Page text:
You think you have ownership over Harmontown. That it’s yours. But it belongs to everybody. You feel entitled that it arrives in your subscription feed every week. This is limiting your ability to properly enjoy it. This isn’t limited to Harmontown. Wake up and say THANK YOU out loud for the clean water you have, the people in your life, and the experiences you get to have. Before you go to bed, say THANK YOU that it all happened.
Podcasting is not normal. It is incredibly subversive and on paper, shouldn’t exist. It exploded like a fractal and no one could stop it. People will try too, and are trying. There is no promise Feral Audio will be here forever, so maybe you’ll get your wish. I think about getting a real job all the time, but even a part-time job would mean half of my shows wouldn’t be able to broadcast.
Christ, I worked at McDonalds until I was 23. I was a bookkeeper at a gas station at 4 in the morning and stocked frozen food at night. I was a janitor at a medical clinic, cleaning up shit and bloody pus filled vomit. I worked on low income Section 8 apartment buildings, and got bedbugs while being paid 8 dollars an hour. My temp agency loved me! I’d do anything. When I got more skilled, I built defribulators and those AED machines for heart attack victims and then temperate control wall units in a factory while I got my degree for Electronics Engineering. The only thing that got me by was listening to podcasts. I became obsessed and was already volunteering for Earwolf in anyway I could. I really like doing podcasts a lot better than all my old jobs, but it’s more physical and mental work than anything I’ve taken on in my life.
I’ve had “real work” and I’ve always loved doing it. God, going into a place and knowing you are getting a paycheck is a lot safer than what I and comics do.
When you go out and create work, there is no safety net or promise of returns. As Duncan Trussell says, in modern society there are hunters and gatherers. Some of us go out hungry to find our money by our own means, creatively and in business. There are people in cubicles who gather; collecting what the hunters, CEO’s and leaders of that organization bring in. You trade your time, energy and life force for comfort and promise of pay. This is all neutral by the way, nothing wrong with either of them. They are two ways of life. Freedom or Comfort. I chose freedom over comfort.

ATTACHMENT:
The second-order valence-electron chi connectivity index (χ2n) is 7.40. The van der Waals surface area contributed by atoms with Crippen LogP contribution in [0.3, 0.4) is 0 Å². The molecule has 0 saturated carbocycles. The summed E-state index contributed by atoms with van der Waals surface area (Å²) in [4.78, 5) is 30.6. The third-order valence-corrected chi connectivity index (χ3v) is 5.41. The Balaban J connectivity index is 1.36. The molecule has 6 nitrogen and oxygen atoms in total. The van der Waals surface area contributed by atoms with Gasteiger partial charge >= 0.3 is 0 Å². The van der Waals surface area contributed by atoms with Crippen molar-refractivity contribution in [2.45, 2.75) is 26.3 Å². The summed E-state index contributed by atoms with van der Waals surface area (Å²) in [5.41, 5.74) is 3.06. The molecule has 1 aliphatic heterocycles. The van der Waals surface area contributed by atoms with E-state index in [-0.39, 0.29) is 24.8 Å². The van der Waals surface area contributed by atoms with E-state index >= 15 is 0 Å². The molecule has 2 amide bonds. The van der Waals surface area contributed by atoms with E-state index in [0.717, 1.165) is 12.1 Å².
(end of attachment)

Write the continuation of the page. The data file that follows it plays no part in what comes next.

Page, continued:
“Real work” would mean I couldn’t pursue my creative goals and aspirations. That’s the trade I made. And you should do it too. My biggest fear is my own mediocrity. I’m not afraid of people or embarrassing myself or failure, I’m afraid of not living up to my own potential. Chasing my dreams is really scary. Not knowing when money is coming in, or if what I’m doing even matters.
I wanted to be a musician and DJ. I failed. I accidentally discovered I am really good at making podcasts and working with comedians. I’ve worked hard to have a REALLY good life, while other pressures build up around me, I’m in the best place I’ve ever been. I’ve lived all of my childhood dreams in two years. Met and have worked with all my idols, toured the country in a rock ‘n roll tour bus. Because I wasn’t afraid, I threw everything I had at it. And you should too! Doors will open up for you like you won’t even believe.
People confuse my detachment with confidence. I don’t particularly feel like I deserve anything. I live on very little. Money is a means for me to keep doing what I love doing, and to take it as far as it can go. My relationship with money is to have experiences, not accumulate material possessions.
Thankfully, most of the audience feels different from you. The flood of support from Harmenians has already granted me the luxury of paying my rent next month and I can start PAYING the volunteers of Feral for their work.
If you like podcasts and what we are doing, we have removed the middleman. No one pays us to put on these shows, like a studio would pay a television show or movie. The reason most television and movies don’t get made, is because there is no money to back it because of a faulty studio system. I like this because it’s a small start to what we can do with media.
It is the audiences and the consumers responsibility to vote with their dollar. I’ve released thousands of hours of entertainment, art, radical ideas and dialog onto the internet. If people want something like that to continue, it means not buying the Xbox game or that cup of coffee and pitching to Artists you want to keep creating.
I don’t torrent files. I don’t steal media anymore. Steal gas, not art. I worked at a gas station, people did it everyday and got away with it. Be angry at the people who use your money for evil, not towards the things you like. You can hate me, that’s fine. I kind of hate me too, but I’m proud of what I’ve accomplished and that overrides it. But try to find it in your heart to hate me for the right reasons! If you follow me on Twitter, I’m sure you can find dozens.
If anyone should be judging me right now it’s Harmon, but Dan doesn’t judge me. He lets me make mistakes, lets me work hard and has fathered hundreds of artists and creatives through Channel 101; Starburns and Community. That’s his legacy. That’s what he does. I’m fortunate he recognizes the quality of work and believes in its potential. Now I just want to take this thing as far it can go. And it looks like, we’re going to colonize the moon.